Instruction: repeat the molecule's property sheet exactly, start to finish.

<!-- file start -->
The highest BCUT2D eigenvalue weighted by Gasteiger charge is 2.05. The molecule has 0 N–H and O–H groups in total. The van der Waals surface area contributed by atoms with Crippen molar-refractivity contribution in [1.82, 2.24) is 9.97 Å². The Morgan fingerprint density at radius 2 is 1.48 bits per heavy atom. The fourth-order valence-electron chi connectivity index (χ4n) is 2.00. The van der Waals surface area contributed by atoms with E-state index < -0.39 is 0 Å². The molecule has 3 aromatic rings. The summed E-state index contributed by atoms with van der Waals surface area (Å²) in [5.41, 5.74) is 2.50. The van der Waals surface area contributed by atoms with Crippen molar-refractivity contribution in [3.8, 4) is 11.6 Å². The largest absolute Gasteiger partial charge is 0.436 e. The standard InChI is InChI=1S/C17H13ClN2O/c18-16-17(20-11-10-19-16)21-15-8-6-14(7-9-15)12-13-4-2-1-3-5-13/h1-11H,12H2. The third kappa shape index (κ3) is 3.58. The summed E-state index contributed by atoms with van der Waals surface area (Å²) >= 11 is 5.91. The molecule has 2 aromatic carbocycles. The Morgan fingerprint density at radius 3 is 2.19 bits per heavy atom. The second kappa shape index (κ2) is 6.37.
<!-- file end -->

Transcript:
The highest BCUT2D eigenvalue weighted by Gasteiger charge is 2.05. The molecule has 0 N–H and O–H groups in total. The van der Waals surface area contributed by atoms with Crippen molar-refractivity contribution in [1.82, 2.24) is 9.97 Å². The Morgan fingerprint density at radius 2 is 1.48 bits per heavy atom. The fourth-order valence-electron chi connectivity index (χ4n) is 2.00. The van der Waals surface area contributed by atoms with E-state index < -0.39 is 0 Å². The molecule has 3 aromatic rings. The summed E-state index contributed by atoms with van der Waals surface area (Å²) in [5.41, 5.74) is 2.50. The van der Waals surface area contributed by atoms with Crippen molar-refractivity contribution in [3.8, 4) is 11.6 Å². The largest absolute Gasteiger partial charge is 0.436 e. The standard InChI is InChI=1S/C17H13ClN2O/c18-16-17(20-11-10-19-16)21-15-8-6-14(7-9-15)12-13-4-2-1-3-5-13/h1-11H,12H2. The third kappa shape index (κ3) is 3.58. The summed E-state index contributed by atoms with van der Waals surface area (Å²) >= 11 is 5.91. The molecule has 2 aromatic carbocycles. The Morgan fingerprint density at radius 3 is 2.19 bits per heavy atom. The second kappa shape index (κ2) is 6.37.